Finnair Set To Convert Two A350s Into Cargo Planes

Finnish flag carrier, Finnair, is following the lead of other passenger airlines and converting its aircraft into more freight-friendly jets. The airline disclosed this week that it would convert two of its Airbus A350s to meet cargo demand between Europe and Asia.

Finnair Airbus A350
Many Finnair jets have been going east towards Seoul, Tokyo, and Shanghai in recent weeks. Photo: Getty Images

“Although the coronavirus pandemic has had a significant impact on our passenger traffic, Finnair still maintains cargo connections between Europe and Asia. Cargo traffic is crucial at the moment, and I am glad that we have been able to implement a new business model and quickly create a new freight network.” – Mikko Tainio, Managing Director, Finnair Cargo

The need to convert

While many major airlines around the world have cargo divisions, only some airlines have dedicated cargo aircraft as part of those departments. Airlines like Ethiopian Airlines, Qatar Airways, and Cathay Pacific all have freighters of their own.

Finnair is an airline without any freighters. Indeed, its cargo operations would typically work in tandem with its passenger services. The cargo would be flying in the belly of the aircraft. This means that, even if there is low passenger demand on a particular day or week, the flight could still be more profitable than it looks, merely through the transportation of freight.

However, due to high demand, Finnair will be using the passenger cabins of two Airbus A350s for cargo. We asked the airline for details on this conversion, including the number of seats removed, and this is what they had to say:

“We are not removing seats from these aircraft, but seats have been covered and packages can be stored in the overhead lockers and under the seats. Lighter packages can also be loaded on the seats, if needed…The majority of the cargo is still in the belly.” – Finnair spokesperson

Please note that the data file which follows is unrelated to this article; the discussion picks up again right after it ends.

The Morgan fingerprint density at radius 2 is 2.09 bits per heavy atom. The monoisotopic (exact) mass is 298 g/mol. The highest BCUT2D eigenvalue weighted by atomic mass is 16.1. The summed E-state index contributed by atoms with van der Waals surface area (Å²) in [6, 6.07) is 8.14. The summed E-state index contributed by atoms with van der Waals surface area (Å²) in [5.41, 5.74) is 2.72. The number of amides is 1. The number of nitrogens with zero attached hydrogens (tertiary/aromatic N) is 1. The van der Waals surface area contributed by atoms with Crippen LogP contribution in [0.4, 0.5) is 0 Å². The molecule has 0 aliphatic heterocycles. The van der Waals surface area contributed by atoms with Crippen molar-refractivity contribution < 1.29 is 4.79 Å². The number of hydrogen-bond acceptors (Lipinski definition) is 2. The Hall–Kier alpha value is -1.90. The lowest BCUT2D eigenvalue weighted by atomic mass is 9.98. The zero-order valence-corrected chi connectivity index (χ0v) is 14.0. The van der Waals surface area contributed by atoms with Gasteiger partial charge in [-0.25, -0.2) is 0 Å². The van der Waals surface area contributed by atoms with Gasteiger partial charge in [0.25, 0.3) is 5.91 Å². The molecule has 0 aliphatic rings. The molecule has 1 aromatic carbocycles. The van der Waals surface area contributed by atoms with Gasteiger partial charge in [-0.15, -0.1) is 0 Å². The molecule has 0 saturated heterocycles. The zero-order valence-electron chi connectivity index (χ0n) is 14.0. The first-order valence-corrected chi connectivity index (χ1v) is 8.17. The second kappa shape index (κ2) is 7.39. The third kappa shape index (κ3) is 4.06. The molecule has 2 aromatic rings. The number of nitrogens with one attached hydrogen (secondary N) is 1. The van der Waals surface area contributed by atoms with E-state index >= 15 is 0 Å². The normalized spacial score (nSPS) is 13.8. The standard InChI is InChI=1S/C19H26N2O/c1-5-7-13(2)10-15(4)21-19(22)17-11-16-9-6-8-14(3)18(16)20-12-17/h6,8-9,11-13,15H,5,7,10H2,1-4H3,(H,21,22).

Finnair, Airbus A350, Freight
Finnair has a fleet of 15 Airbus A350 aircraft. Photo: Finnair

According to FlightGlobal, this will allow it to boost the capacity for transporting emergency medical supplies. This includes items such as coronavirus samples, which are being moved between Finland, Estonia, and points in Asia.

This week the airline plans to operate over 10 return cargo flights using the A350, flying to destinations like Osaka (Kansai International) and Tokyo Narita in Japan, Seoul Incheon in South Korea, and Guangzhou and Shanghai in China.

What different conversions look like

We have yet to see how these converted A350s will look. However, based on the information provided by the airline, it doesn’t sound like a dramatic conversion as packages would just be placed on and around seats.

Other airlines have taken different approaches. Aer Lingus, for example, has also kept its A330’s seats. However, special bags are being used to more effectively move items in and out.

Seat bags
Seat bags hold additional cargo inside the passenger cabin. Photo: Aer Lingus

Air Canada, on the other hand, has gone to the extreme. The airline has wholly removed the seats from some of its long-range widebody Boeing 777-300ER jets. In addition to this, cargo netting has been put in place to secure goods in-flight.

reconfigured 777-300er cabins
422 seats have been removed on each aircraft. Photo: Air Canada
Men put up netting
Nets to secure cargo have been added. Photo: Air Canada


In the end, it’s not the dramatic aircraft conversion that we initially imagined, but this will still go a long way in getting valuable cargo and medical supplies out of Asia and into Europe.

“We’re really happy to be able to carry on this path and do some work for humanitarian purposes… It’s not only work on the commercial side. When I talk to my family at home, I can say I’ve done something for the humanitarian purpose. That feels pretty good,” remarks Fredrik Wildtgrube, Finnair Cargo’s Head of Sales.

What do you think of Finnair’s cargo conversion? Should they just go all-in like Air Canada? Let us know your thoughts in the comments.